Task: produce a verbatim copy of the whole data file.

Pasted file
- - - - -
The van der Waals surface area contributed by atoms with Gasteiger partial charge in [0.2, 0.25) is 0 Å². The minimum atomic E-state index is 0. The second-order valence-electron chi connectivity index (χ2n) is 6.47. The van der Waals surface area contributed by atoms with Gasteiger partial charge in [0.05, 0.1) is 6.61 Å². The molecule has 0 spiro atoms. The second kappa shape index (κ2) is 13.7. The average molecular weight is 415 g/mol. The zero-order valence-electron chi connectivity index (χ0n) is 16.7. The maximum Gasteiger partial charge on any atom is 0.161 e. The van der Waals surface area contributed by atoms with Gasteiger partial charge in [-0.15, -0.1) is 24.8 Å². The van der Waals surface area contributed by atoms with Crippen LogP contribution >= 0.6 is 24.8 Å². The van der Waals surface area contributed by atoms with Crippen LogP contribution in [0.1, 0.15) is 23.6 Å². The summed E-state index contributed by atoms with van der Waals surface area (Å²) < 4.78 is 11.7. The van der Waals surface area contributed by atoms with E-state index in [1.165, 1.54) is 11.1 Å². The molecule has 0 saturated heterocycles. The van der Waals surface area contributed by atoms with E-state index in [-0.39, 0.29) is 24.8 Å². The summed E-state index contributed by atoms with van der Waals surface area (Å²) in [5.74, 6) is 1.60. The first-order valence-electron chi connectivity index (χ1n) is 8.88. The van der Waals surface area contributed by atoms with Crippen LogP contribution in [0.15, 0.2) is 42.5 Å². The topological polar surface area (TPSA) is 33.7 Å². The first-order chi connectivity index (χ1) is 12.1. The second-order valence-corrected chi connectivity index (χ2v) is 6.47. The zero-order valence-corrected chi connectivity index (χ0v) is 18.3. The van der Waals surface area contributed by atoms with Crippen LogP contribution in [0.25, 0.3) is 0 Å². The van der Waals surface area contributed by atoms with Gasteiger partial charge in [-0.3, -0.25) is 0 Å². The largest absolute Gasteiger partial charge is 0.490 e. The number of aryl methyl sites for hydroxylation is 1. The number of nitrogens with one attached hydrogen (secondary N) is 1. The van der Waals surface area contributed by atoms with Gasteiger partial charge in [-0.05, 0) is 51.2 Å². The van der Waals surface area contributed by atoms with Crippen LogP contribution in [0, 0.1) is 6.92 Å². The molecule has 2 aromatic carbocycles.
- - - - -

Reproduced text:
The van der Waals surface area contributed by atoms with Gasteiger partial charge in [0.2, 0.25) is 0 Å². The minimum atomic E-state index is 0. The second-order valence-electron chi connectivity index (χ2n) is 6.47. The van der Waals surface area contributed by atoms with Gasteiger partial charge in [0.05, 0.1) is 6.61 Å². The molecule has 0 spiro atoms. The second kappa shape index (κ2) is 13.7. The average molecular weight is 415 g/mol. The zero-order valence-electron chi connectivity index (χ0n) is 16.7. The maximum Gasteiger partial charge on any atom is 0.161 e. The van der Waals surface area contributed by atoms with Gasteiger partial charge in [-0.15, -0.1) is 24.8 Å². The van der Waals surface area contributed by atoms with Crippen LogP contribution >= 0.6 is 24.8 Å². The van der Waals surface area contributed by atoms with Crippen LogP contribution in [0.1, 0.15) is 23.6 Å². The summed E-state index contributed by atoms with van der Waals surface area (Å²) < 4.78 is 11.7. The van der Waals surface area contributed by atoms with E-state index in [1.165, 1.54) is 11.1 Å². The molecule has 0 saturated heterocycles. The van der Waals surface area contributed by atoms with E-state index in [-0.39, 0.29) is 24.8 Å². The summed E-state index contributed by atoms with van der Waals surface area (Å²) in [5.74, 6) is 1.60. The first-order valence-electron chi connectivity index (χ1n) is 8.88. The van der Waals surface area contributed by atoms with Crippen LogP contribution in [0.15, 0.2) is 42.5 Å². The topological polar surface area (TPSA) is 33.7 Å². The first-order chi connectivity index (χ1) is 12.1. The second-order valence-corrected chi connectivity index (χ2v) is 6.47. The zero-order valence-corrected chi connectivity index (χ0v) is 18.3. The van der Waals surface area contributed by atoms with Crippen LogP contribution in [0.25, 0.3) is 0 Å². The van der Waals surface area contributed by atoms with Gasteiger partial charge in [-0.3, -0.25) is 0 Å². The largest absolute Gasteiger partial charge is 0.490 e. The number of aryl methyl sites for hydroxylation is 1. The number of nitrogens with one attached hydrogen (secondary N) is 1. The van der Waals surface area contributed by atoms with Gasteiger partial charge in [-0.05, 0) is 51.2 Å². The van der Waals surface area contributed by atoms with Crippen LogP contribution in [0, 0.1) is 6.92 Å². The molecule has 2 aromatic carbocycles.